“Now we all have to stop, pay attention, and go through this process together and in order” is my intent. “Poorly explained,” that’s too bad. I wish I could have seen a way to explain it more clearly.

    • Ryan Macklin says:


      My apologies for saying so. Like I said, this came from a conversation between John & I, and are really about reactions to his comments.

      Have you given thought to working with an editor? I’m not saying me, but someone not directly in your play experience can make a ton of difference in these cases without killing your intent or style. (I honestly take pride in seeing the range in the books I’ve edited, from the mad prose of Don’t Rest Your Head to the clinical work on Penny to the in-character voice of Dresden. Our job as editors is to make text match intent.)

      Of course, there are editors that squash intent & style. I call those “ex-editors.”

      – Ryan

    • Vincent says:

      I’ve thought about it! I think about it every time. This game was a close call for me, but the timing was wicked tight and finally I decided that the text was really thoroughly playtested (even that part), so I was confident (and as you say) that it wouldn’t be dysfunctionally unclear.

      My next project won’t put up with the same, y’know, barfiness in the text, so an editor will be a must.

  4. Chris Bennett says:

    >>Things made more sense when John Harper talked about how that was Vincent’s intent, how he sees frustrations a group has to overcome as a bonding experience.

    To me this just comes off as elitist. Either you went through the ringer and are part of the in-crowd who “got” the game, or you didn’t and aren’t.

    Perhaps I just prefer my adversity at the table to be involving the story and not the rules.

  5. John Harper says:

    Yes, to be clear, it’s not the instructions that are frustrating (they’re quite clear in text). It’s the *process* of shifting gears from “let’s talk about our characters and the world,” to “let’s take turns and start doing rules-y stuff.” It takes a bit of gear-shifting and everyone has to pay attention to each other and work together.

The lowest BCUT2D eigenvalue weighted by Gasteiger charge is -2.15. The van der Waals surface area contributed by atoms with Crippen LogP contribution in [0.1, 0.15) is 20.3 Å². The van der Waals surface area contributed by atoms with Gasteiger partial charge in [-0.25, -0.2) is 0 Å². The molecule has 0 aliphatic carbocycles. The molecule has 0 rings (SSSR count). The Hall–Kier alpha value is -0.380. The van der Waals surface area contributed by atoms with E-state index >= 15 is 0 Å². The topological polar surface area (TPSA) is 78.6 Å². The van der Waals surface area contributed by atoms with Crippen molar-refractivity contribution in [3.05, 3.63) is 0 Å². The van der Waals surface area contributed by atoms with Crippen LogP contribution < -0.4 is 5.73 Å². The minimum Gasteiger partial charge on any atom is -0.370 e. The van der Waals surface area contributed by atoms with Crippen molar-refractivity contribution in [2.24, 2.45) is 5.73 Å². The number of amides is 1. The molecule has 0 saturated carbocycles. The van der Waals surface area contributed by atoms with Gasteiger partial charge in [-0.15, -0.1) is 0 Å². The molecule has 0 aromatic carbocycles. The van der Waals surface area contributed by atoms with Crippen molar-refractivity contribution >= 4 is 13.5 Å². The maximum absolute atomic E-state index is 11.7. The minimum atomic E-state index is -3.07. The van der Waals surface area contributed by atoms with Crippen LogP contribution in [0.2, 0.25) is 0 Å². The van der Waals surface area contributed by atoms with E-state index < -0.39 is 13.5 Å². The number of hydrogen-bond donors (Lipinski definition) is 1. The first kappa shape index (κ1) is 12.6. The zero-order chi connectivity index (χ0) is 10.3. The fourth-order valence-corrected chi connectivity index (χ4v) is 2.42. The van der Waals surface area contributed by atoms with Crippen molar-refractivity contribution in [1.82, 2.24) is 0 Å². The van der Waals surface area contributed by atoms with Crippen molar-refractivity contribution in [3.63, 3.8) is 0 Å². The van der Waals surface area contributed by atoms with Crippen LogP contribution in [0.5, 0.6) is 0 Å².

That’s the kind of thing you’re about to do when you start play, so it’s a nice little lead-in.

    • Ryan Macklin says:


      I don’t entirely agree with that. I don’t think the text is clear. It’s not so unclear as to be dysfunctional. But if this is a frequent point of friction, the text is unclear (though the design is totally clear).

      But that’s a longer conversation than I have bandwidth for right now. I think that, at a minimum, stronger segue text would have gone far in bridging this gap. And I think overall we don’t place as high of a value on segue text as we should for communicating idea transitions.

      – Ryan

    • Perhaps it’s just the play-books that I’ve seen in action, but History didn’t seem that complicated to me. The text, I feel, leaves it a little mysterious, but as you compare play books it reveals itself… well enough. It could use a counter, like experience, maybe, to help people grok the roll-over mechanism. Am I weird that I don’t see much of a hiccup in transitioning from talk about the characters to talk about the characters that comes with numbers attached?

      I’ll have to wait and maybe see longer play one day before I form a more thorough opinion on History, though.

  6. Grant says:

    Hey Ryan. I played in your Story Games Day game as LINE. I gotta say that I had a lot of fun, and the way you ran it, I didn’t really run into any confusion at all. Hoping we can maybe run that again sometime.

    I feel like ambiguity in mechanics can be interesting, but only under some very specific circumstances. Taking an example from a computer game for a sec, there’s this Russian game called The Void where the only way you learn game mechanics is through talking with NPCs and trial and error, and the NPCs will often lie to you or neglect to mention things like “Using this skill causes a horrible monster to appear”.

    This is something that’s neat and fascinating, but doesn’t work quite as well in a tabletop game, since someone still has to read, interpret, and execute the instructions. And I’ve been through a ton of that, having played a ton of Fantasy Flight games with beautiful rules and godawful information design.

    I know now that this totally wasn’t Vincent’s intent, I think one way of handling a challenge for both players and GM is by throwing both of them a curve ball, and the simplest way of doing that is usually through random events or developments that are outside of their control. Though this does carry with it the risk of derailing a game.